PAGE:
Indian-American engineer fired for talking with dying relative in Hindi; files lawsuit
A 78-year-old Indian-American engineer was fired from his long-time job with a missile defence contractor in the US state of Alabama for speaking in Hindi with his dying relative in India over a video call, a media report quoted a lawsuit filed by him.
Anil Varshney, a Senior Systems Engineer with Huntsville missile defence contractor Parsons Corporation, recently filed a federal lawsuit alleging systemic discriminatory actions that left him jobless in October last year.
A white co-worker heard Varshney speaking in Hindi on a telephone call with his dying brother-in-law in India, AL.COM reported on Monday. Varshney on September 26, 2022 received a video call from his elderly brother-in-law KC Gupta, [who] was on his deathbed in India and called to say goodbye to Varshney.
Accused of security violation
Knowing the dire situation and that he may never have the opportunity to speak to (Gupta) again, Varshney stepped into an empty cubicle and accepted the call, the suit said.
Before doing so, he made sure there were no classified materials or anything else pertaining to MDAs (Missile Defence Agency) or Parsons’ work anywhere near him, said the lawsuit, which also names Secretary of Defence Lloyd J. Austin as legal representative for the MDA.
The two spoke for approximately two minutes in Hindi when another worker interrupted Varshney and asked whether he was on a video call, which he confirmed, according to the suit that was filed in June in the northern district of Alabama. (The other worker) told Varshney that the call was not allowed and Varshney immediately hung up. The call was the last time they spoke before Gupta passed away.
The suit claims the other worker was intimidated by Varshney speaking in a language he did not understand and falsely and intentionally reported that the Indian-American committed a security violation by revealing confidential information and/or accepting this call during a confidential meeting or with confidential information in the background.
Bid to end his career
“Varshney accepted the call from his brother-in-law in an empty cubicle and spoke to him for approximately two minutes,” reads the lawsuit. Despite there being no policy prohibiting the call, and without any investigation, the defendants claimed Varshney committed a serious security violation and fired him. “Worse, they blackballed him from future [Missile Defence Agency] work, effectively ending his career and life of service to MDA and the US government,” the lawsuit said. The suit added that Parsons in a call informed Varshney that his privileges at MDA [had] been revoked and told him to meet the supervisor at the office.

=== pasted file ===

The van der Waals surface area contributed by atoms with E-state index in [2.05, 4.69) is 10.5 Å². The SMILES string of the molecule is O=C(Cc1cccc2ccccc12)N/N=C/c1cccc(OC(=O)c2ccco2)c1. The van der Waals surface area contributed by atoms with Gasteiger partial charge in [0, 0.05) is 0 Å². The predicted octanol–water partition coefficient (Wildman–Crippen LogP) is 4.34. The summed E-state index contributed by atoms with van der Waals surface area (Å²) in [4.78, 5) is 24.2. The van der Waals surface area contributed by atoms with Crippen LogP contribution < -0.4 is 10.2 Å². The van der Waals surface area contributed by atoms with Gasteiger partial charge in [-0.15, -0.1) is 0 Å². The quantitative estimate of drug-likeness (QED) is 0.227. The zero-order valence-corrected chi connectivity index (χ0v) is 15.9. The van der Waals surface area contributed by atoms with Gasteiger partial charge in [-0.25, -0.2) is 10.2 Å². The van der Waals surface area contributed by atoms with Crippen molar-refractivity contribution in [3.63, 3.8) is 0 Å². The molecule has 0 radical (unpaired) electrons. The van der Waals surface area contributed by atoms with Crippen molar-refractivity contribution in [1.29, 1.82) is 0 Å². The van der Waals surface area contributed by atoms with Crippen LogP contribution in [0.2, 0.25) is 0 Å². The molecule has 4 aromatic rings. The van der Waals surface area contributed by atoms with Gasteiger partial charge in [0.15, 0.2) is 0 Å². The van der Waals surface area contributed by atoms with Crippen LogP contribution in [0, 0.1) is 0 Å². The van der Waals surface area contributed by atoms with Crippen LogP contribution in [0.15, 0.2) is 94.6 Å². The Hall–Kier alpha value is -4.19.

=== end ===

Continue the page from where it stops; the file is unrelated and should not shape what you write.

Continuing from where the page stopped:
When Varshney arrived, (the supervisor) and MDA security personnel met him in the lobby, escorted him to his cubicle, and instructed him to pack up his personal belongings, the suit said. MDA security personnel opened and searched through every file in his cubicle and through his personal belongings. “Varshney was humiliated and defendants were essentially accusing him of being a spy simply for speaking in a foreign language to a dying family member.”
Parsons in a response filed with the court on July 24 said it denies it engaged in any of the wrongdoing alleged by plaintiff or that plaintiff is entitled to any relief whatsoever. Parsons also asked for the suit’s dismissal with prejudice and demanded Varshney pay its attorney’s fees and costs, the report says. Parsons representative Birmingham attorney Sharon L. Miller has not yet responded to a request for further comment from AL.COM.
Immigrated to US in 1968
Varshney immigrated to the US in 1968 and settled in Huntsville where they became American citizens. His wife Sashi has worked at NASA since 1989. Varshney was once lauded as Contractor of the Year in systems engineering and received a letter of MDA recommendation for saving $5 million on the ground-based missile defence programme.
The lawsuit said he provided engineering support for the development of integrated and layered missile defence systems which defend the United States and allied partner forces against ballistic missile threats.
The suit says Varshney seeks reinstatement to a position comparable to his former position, the reinstatement of privileges, and the revocation (or removal) of any disciplinary records in his file. If he is not reinstated to his job level, Varshney seeks front pay including benefits.
He also seeks compensatory damages for mental anguish and emotional distress, along with punitive and liquidated damages and attorney’s fees, according to the report.
(With agency inputs)